TSA officials warn of credit card knives at airports

A credit card knife fits in a wallet just as a credit card would, hence the name.
A credit card knife fits in a wallet just as a credit card would, hence the name.
Published Jul. 4, 2014

TAMPA — They are thin enough to fit inside your wallet. They are sharp enough to slice through cardboard — or to draw blood. And they are apparently popular enough that they're popping up at airports nationwide.

Behold the credit card knife, a cutting instrument of growing popularity and the latest cause for concern among transportation security screeners.

These lightweight, slim, plastic gadgets are made to look and be carried like your typical credit card, but with a pointed, sheer metal edge smoothly concealed within.

The knives have been around for years, but a recent uptick in their appearance at airport security checkpoints has drawn the attention of the Transportation Security Administration. The agency noted the knives June 27 in a weekly blog highlighting the various weapons and potentially harmful objects that security personnel have found at airports around the country.

"There has been a surge in the last few months," said TSA spokeswoman Sari Koshetz. "Our officers are highly trained to detect threats to the aviation system, including knives such as credit card knives, which passengers have been bringing to the checkpoints in their wallets and carry-on bags."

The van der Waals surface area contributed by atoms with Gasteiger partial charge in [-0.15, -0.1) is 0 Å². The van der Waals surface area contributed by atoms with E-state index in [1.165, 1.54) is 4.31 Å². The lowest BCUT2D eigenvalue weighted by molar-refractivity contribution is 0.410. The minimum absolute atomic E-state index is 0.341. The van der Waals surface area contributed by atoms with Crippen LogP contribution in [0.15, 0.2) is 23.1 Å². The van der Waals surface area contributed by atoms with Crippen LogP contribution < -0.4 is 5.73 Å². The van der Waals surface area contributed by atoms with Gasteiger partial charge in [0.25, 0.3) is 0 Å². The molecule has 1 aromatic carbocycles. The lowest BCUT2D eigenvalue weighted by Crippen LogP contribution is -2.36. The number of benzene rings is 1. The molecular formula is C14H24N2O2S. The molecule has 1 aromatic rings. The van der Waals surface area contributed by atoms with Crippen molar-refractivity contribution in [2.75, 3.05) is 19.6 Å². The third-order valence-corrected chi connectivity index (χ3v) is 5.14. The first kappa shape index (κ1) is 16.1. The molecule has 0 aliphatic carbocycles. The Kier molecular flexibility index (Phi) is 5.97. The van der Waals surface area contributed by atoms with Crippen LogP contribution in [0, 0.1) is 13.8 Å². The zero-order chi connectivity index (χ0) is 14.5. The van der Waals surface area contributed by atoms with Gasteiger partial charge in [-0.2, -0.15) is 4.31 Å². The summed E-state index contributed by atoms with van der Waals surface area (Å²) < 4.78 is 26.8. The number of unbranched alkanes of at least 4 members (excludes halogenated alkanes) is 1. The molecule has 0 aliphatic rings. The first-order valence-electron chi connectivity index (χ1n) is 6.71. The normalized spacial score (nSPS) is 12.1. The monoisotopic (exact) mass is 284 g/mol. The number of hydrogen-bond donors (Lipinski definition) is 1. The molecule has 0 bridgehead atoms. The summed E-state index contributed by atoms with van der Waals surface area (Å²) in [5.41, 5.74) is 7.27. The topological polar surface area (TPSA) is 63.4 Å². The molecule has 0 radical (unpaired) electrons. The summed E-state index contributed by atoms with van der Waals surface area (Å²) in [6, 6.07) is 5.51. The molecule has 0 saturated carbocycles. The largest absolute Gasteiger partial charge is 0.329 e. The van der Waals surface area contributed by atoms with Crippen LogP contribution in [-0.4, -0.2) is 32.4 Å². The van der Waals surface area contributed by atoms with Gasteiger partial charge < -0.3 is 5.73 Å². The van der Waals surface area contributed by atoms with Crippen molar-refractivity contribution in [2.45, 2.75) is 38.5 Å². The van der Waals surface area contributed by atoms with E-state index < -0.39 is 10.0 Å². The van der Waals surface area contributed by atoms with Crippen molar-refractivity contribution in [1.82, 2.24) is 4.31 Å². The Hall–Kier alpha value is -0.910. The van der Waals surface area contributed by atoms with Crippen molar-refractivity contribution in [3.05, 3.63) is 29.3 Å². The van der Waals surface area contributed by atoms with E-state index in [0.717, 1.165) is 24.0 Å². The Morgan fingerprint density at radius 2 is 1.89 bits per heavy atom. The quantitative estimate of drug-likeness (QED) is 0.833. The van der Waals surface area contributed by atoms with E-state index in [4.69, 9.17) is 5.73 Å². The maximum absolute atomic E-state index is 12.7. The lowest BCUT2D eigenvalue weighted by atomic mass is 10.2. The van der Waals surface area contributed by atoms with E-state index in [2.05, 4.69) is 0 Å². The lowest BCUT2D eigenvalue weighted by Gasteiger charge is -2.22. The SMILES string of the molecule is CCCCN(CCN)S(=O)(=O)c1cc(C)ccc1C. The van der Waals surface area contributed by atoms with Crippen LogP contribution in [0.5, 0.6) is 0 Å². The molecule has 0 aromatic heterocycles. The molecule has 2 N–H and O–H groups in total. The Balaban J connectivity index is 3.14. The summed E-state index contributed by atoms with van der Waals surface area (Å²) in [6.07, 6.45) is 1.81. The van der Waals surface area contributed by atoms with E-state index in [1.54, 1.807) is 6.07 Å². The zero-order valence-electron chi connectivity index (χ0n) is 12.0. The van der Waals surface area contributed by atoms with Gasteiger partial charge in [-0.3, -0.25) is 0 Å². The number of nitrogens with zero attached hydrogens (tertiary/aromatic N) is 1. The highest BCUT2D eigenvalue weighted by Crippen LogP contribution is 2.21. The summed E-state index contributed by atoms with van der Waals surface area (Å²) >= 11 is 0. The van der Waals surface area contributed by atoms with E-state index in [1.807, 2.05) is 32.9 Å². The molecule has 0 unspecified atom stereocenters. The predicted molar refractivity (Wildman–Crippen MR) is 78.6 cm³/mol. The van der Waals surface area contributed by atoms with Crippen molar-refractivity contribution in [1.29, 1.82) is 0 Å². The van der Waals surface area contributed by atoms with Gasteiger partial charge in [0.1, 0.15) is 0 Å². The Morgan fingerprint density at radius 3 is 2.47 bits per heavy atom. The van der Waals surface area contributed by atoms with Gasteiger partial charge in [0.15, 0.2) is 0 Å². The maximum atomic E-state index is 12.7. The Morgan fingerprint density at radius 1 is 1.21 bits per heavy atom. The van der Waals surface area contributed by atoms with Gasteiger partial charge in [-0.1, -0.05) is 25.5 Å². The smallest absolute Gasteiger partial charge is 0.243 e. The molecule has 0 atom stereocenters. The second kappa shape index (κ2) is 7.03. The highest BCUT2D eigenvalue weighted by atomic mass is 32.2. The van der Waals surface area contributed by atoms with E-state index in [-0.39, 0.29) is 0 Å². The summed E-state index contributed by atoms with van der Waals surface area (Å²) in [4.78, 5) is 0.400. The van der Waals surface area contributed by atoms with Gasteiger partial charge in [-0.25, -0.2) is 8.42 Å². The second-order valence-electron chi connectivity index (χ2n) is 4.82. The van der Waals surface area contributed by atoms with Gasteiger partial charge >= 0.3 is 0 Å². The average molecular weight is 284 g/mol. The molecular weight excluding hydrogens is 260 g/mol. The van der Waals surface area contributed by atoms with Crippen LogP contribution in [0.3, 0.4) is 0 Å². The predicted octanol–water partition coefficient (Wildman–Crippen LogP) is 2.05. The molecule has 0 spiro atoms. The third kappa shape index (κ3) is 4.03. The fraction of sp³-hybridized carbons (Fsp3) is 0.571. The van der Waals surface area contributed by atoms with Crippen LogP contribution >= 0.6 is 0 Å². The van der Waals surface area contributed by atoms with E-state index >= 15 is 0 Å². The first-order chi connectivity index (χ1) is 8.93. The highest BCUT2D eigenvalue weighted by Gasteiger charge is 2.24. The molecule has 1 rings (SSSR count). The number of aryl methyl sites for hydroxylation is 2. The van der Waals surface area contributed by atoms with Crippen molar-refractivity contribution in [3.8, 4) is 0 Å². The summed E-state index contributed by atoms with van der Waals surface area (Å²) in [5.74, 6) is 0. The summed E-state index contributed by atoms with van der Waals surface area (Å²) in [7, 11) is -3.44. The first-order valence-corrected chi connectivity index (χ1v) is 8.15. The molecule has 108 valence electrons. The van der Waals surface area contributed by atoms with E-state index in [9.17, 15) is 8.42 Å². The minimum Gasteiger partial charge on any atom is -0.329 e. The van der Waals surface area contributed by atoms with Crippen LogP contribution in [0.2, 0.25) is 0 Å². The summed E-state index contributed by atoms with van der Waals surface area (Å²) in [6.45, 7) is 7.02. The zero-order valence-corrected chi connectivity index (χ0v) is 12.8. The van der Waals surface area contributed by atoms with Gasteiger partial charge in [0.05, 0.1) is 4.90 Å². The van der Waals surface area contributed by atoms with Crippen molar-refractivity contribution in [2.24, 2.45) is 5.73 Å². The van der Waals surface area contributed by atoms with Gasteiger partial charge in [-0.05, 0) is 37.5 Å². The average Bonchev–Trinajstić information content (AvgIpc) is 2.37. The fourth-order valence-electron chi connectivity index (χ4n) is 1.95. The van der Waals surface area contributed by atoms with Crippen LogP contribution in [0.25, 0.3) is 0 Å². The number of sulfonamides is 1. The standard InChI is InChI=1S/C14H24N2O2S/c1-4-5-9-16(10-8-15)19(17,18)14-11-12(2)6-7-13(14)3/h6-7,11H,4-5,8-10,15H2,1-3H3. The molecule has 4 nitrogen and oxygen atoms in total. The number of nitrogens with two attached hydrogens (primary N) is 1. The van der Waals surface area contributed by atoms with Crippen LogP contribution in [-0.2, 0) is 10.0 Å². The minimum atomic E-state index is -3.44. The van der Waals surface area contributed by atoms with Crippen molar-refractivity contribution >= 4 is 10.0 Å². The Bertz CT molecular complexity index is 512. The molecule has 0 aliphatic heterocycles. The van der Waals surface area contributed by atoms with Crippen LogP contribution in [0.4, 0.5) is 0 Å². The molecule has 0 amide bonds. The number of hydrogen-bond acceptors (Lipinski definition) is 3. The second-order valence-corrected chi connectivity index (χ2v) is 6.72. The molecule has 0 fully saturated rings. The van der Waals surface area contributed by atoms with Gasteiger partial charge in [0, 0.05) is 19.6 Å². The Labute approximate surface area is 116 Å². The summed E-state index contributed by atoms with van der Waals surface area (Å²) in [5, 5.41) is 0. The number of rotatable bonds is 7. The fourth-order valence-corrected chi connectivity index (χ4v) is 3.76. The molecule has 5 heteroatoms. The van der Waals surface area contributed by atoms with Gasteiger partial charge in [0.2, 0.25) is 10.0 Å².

The TSA declined to discuss how the easily concealable blades, which are not unlike pocket knives or box cutters, might be detected in a security screen. The knives turn up in standard X-rays of travelers' personal items and carry-on bags, Koshetz said. And quite a few have turned up in recent weeks.

That includes at least eight credit card knives that have been confiscated at Tampa International Airport, and one each at the St. Pete-Clearwater and Sarasota Bradenton international airports. Nationwide, a total of 61 credit card knives were found at airports in June, according to the TSA.

The knives, which are always seized, have not resulted in any local arrests, but officials warn of the potential for civil penalties if they are brought to security checkpoints. In most cases, though, there appears to be a lack of any ill intent on the part of the knife-toting public.

Among the most popular models is the "Cardsharp" folding safety knife, made by the British company Iain Sinclair. The brand retails online for as little as $3. It is touted as less bulky than a pocket knife, sharp as a surgeon's scalpel and a good tool for food preparation and outdoor utilities.

It's hard to say why the knives are showing up at airports with increasing frequency. Doug Ritter, chairman of Knife Rights Inc., an advocacy group for knife enthusiasts, suspects the answer is simply that more people are buying them, carrying them and forgetting that they have them in their wallets.

"Nowadays there are a bunch of companies that make knives sized to fit in a wallet, whereas 10 years ago there were only one or two," he said. "I think it's simply a niche market pocket knife that's easily carried and easily forgotten."

Contact Dan Sullivan at or (813)226-3386. Follow @TimesDan.